Early returns showed Republican Young Kim leading in the contest for the 39th Congressional District, according to results compiled by the Registrars of Voters in Orange, Los Angeles and San Bernardino counties.
The candidate closest to Kim was Democrat Gil Cisneros — behind by over 3,500 votes.
Democrats targeted the largely north Orange County district as part of a national effort to secure 24 seats across the country to gain control of the 435-member House of Representatives.
Voters in the 39th district chose Hillary Clinton over Donald Trump in 2016 by a margin of nearly nine points. It was the first time a Democrat won the county’s overall presidential vote in 80 years when the county backed Democrat Franklin D. Roosevelt for president in 1936, the middle of the Great Depression.
There were 16 names on the ballot for the 39th Congressional District, but the number thinned after some dropped out. Democratic candidates narrowed to six after Jay Chen and Phil Janowicz dropped out because they said the numerous candidates in the race could splinter the vote and lead to a Democratic shutout.
According to the May 21 voter registration report from the California Secretary of State, the district is home to roughly 355,000 registered voters in the three counties, Orange, Los Angeles and San Bernardino. Orange County makes up the bulk of the district with nearly 217,000 voters.
The gap between Republican and Democrats has narrowed over the years, with Republicans holding a slight edge at 35 percent of voters, followed closely by Democrats at 34 percent.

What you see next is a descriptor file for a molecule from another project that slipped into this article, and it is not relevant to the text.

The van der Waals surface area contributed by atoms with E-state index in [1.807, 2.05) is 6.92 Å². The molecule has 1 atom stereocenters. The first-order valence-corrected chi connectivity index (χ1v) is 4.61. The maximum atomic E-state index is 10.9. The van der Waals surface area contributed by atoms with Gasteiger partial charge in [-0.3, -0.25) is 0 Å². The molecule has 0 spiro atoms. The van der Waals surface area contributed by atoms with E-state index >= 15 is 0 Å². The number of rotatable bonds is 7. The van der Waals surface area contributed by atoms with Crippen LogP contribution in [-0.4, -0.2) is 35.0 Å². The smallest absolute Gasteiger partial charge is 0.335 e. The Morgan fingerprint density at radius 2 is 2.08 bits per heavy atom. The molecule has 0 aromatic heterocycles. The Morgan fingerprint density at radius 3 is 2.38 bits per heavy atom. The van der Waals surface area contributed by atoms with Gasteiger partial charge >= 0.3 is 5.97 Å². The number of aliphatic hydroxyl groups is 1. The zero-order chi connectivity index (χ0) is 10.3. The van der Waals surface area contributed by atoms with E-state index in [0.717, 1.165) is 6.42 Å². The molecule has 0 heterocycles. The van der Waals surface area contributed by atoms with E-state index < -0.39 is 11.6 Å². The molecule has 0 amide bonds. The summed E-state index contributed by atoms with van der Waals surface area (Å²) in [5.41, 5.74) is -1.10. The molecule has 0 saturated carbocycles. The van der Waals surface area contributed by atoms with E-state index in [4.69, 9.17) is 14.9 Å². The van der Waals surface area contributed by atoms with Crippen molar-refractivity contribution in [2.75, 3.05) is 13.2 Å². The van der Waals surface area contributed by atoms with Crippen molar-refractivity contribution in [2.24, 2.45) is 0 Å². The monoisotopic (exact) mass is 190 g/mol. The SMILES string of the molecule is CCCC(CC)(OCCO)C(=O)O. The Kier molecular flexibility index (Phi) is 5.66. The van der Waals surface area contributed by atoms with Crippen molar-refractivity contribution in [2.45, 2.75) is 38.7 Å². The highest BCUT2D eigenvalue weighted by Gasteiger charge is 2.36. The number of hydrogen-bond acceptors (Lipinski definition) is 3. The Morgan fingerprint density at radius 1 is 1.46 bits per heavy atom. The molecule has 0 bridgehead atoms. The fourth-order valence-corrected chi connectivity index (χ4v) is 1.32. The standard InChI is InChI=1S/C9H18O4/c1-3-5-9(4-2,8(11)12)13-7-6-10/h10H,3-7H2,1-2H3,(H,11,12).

While the Democrats’ registration numbers haven’t increased much, Republicans have lost over 5 percent of their registered voters since 2012, when they had an eight point margin over Democrats. Former Republican appear to have switched their registration to no party preference, with the no party preference voters making up nearly 27 percent of the district, up from 23 percent in 2012.
Here is the breakdown of votes for the top candidates in the district:
- Kim: 17,129
- Cisneros: 13,604
- Republican Phil Liberatore: 10,157
- Democrat Andy Thorburn: 6,535
- Republican Shawn Nelson: 5,429
- Republican Bob Huff: 4,543
- Democrat Sam Jammal: 3,990
- Democrat Mai Khanh-Tran: 3,576
There were no other Republican candidates running in the 39th until 25-year Rep. Ed Royce (R-Fullerton) announced his retirement in January. Within a week of his announcement, at least three Republicans jumped in the race including Orange County Supervisor Shawn Nelson, former Assemblywoman Young Kim and former state Senate Minority Leader Bob Huff.
Democratic candidates Gil Cisneros and Andy Thorburn were engaged in bitter attack campaigns against each other until mid May, when the two — with help from the California Democratic Party — agreed to a cease fire.
The state Democratic party issued no endorsements in the race because local delegates couldn’t come to a consensus on who to support.
Election handicapper websites Larry Sabato’s Crystal Ball and the Cook Report labeled the district as a toss up.
Just under 20 percent of voters participated in the 2014 off-year primaries, but that number kicked up to 41 percent participation in the 2016 presidential primaries.
While Thorburn and Cisneros have self-funded millions in their war chests, Democratic candidate and medical doctor Mai-Khanh Tran was raised nearly $1.5 million — including $730,000 she loaned her campaign, according to the most recent campaign reports.
Democratic candidate and civil rights attorney Sam Jammal raised over $500,000 through mostly individual contributions, with a few labor union political action committee donations and some from ActBlue, an online Democratic fundraising organization.
Former Assemblywoman Young Kim was able to raise $916,000 since January, when she — along with the other Republicans — entered the race after Royce’s retirement announcement. Kim has been endorsed by Royce, her former boss.
Republican candidate and Orange County Supervisor Shawn Nelson raised nearly $570,000 as of the May 16 most recent reporting deadline.
Republican candidate and former state Senate Minority Leader Bob Huff raised roughly $450,000 as of May 16.
Leading up to the primary election, the Democratic Congressional Campaign Committee released two television ads attacking Republican candidates Nelson and Huff.